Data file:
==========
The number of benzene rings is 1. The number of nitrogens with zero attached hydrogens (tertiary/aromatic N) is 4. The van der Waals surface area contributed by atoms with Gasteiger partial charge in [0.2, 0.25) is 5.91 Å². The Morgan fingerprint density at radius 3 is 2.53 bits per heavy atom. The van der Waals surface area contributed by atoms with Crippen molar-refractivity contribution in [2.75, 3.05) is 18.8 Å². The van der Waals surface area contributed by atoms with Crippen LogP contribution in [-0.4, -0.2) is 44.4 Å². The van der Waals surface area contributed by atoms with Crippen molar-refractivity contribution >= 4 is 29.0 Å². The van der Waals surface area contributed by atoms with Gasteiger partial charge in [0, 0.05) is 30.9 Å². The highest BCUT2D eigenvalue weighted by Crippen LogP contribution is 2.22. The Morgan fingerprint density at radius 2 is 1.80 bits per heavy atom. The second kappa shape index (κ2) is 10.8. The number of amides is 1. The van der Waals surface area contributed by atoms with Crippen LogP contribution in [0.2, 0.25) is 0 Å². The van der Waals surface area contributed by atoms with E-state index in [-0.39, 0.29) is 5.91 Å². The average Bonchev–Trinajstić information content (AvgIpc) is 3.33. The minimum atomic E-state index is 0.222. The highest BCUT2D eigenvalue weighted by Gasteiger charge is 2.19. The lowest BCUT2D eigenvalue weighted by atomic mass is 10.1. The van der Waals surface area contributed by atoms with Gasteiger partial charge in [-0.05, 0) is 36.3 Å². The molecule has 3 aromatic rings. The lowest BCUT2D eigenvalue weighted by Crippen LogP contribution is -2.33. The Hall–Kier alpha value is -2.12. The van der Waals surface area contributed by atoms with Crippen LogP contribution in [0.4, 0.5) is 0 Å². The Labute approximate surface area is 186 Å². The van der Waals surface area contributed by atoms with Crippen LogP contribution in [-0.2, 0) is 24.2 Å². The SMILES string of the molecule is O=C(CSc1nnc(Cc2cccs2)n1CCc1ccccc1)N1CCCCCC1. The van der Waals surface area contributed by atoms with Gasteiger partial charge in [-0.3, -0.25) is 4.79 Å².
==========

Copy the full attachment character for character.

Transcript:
The number of benzene rings is 1. The number of nitrogens with zero attached hydrogens (tertiary/aromatic N) is 4. The van der Waals surface area contributed by atoms with Gasteiger partial charge in [0.2, 0.25) is 5.91 Å². The Morgan fingerprint density at radius 3 is 2.53 bits per heavy atom. The van der Waals surface area contributed by atoms with Crippen molar-refractivity contribution in [2.75, 3.05) is 18.8 Å². The van der Waals surface area contributed by atoms with Crippen LogP contribution in [-0.4, -0.2) is 44.4 Å². The van der Waals surface area contributed by atoms with Crippen molar-refractivity contribution >= 4 is 29.0 Å². The van der Waals surface area contributed by atoms with Gasteiger partial charge in [0, 0.05) is 30.9 Å². The highest BCUT2D eigenvalue weighted by Crippen LogP contribution is 2.22. The Morgan fingerprint density at radius 2 is 1.80 bits per heavy atom. The second kappa shape index (κ2) is 10.8. The number of amides is 1. The van der Waals surface area contributed by atoms with Crippen LogP contribution in [0.2, 0.25) is 0 Å². The van der Waals surface area contributed by atoms with E-state index in [-0.39, 0.29) is 5.91 Å². The average Bonchev–Trinajstić information content (AvgIpc) is 3.33. The minimum atomic E-state index is 0.222. The highest BCUT2D eigenvalue weighted by Gasteiger charge is 2.19. The lowest BCUT2D eigenvalue weighted by atomic mass is 10.1. The van der Waals surface area contributed by atoms with Gasteiger partial charge in [-0.05, 0) is 36.3 Å². The molecule has 3 aromatic rings. The lowest BCUT2D eigenvalue weighted by Crippen LogP contribution is -2.33. The Hall–Kier alpha value is -2.12. The van der Waals surface area contributed by atoms with Crippen LogP contribution in [0.4, 0.5) is 0 Å². The Labute approximate surface area is 186 Å². The van der Waals surface area contributed by atoms with Crippen LogP contribution in [-0.2, 0) is 24.2 Å². The SMILES string of the molecule is O=C(CSc1nnc(Cc2cccs2)n1CCc1ccccc1)N1CCCCCC1. The van der Waals surface area contributed by atoms with Gasteiger partial charge in [-0.3, -0.25) is 4.79 Å².